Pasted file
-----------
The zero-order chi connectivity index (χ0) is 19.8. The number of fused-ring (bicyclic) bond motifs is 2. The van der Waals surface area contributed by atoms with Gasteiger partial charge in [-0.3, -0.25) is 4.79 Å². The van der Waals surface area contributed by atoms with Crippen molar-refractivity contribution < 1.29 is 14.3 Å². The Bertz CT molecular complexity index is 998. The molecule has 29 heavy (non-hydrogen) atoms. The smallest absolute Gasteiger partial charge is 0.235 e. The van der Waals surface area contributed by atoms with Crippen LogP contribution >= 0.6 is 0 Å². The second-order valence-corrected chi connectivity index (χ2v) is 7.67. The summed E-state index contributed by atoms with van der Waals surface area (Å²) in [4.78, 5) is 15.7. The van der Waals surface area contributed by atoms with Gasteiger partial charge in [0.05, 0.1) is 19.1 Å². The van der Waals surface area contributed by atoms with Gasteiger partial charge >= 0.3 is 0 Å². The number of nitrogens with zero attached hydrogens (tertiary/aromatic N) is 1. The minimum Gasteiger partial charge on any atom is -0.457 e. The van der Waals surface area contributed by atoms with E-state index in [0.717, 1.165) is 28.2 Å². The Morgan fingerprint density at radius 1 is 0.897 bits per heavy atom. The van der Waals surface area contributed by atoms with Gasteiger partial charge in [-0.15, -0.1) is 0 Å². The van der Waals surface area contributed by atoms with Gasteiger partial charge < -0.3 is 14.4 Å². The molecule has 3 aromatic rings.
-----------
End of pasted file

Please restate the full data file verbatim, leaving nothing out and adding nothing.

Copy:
The zero-order chi connectivity index (χ0) is 19.8. The number of fused-ring (bicyclic) bond motifs is 2. The van der Waals surface area contributed by atoms with Gasteiger partial charge in [-0.3, -0.25) is 4.79 Å². The van der Waals surface area contributed by atoms with Crippen molar-refractivity contribution < 1.29 is 14.3 Å². The Bertz CT molecular complexity index is 998. The molecule has 29 heavy (non-hydrogen) atoms. The smallest absolute Gasteiger partial charge is 0.235 e. The van der Waals surface area contributed by atoms with Crippen LogP contribution >= 0.6 is 0 Å². The second-order valence-corrected chi connectivity index (χ2v) is 7.67. The summed E-state index contributed by atoms with van der Waals surface area (Å²) in [4.78, 5) is 15.7. The van der Waals surface area contributed by atoms with Gasteiger partial charge in [0.05, 0.1) is 19.1 Å². The van der Waals surface area contributed by atoms with Gasteiger partial charge >= 0.3 is 0 Å². The number of nitrogens with zero attached hydrogens (tertiary/aromatic N) is 1. The minimum Gasteiger partial charge on any atom is -0.457 e. The van der Waals surface area contributed by atoms with E-state index in [0.717, 1.165) is 28.2 Å². The Morgan fingerprint density at radius 1 is 0.897 bits per heavy atom. The van der Waals surface area contributed by atoms with Gasteiger partial charge in [-0.15, -0.1) is 0 Å². The van der Waals surface area contributed by atoms with Gasteiger partial charge < -0.3 is 14.4 Å². The molecule has 3 aromatic rings.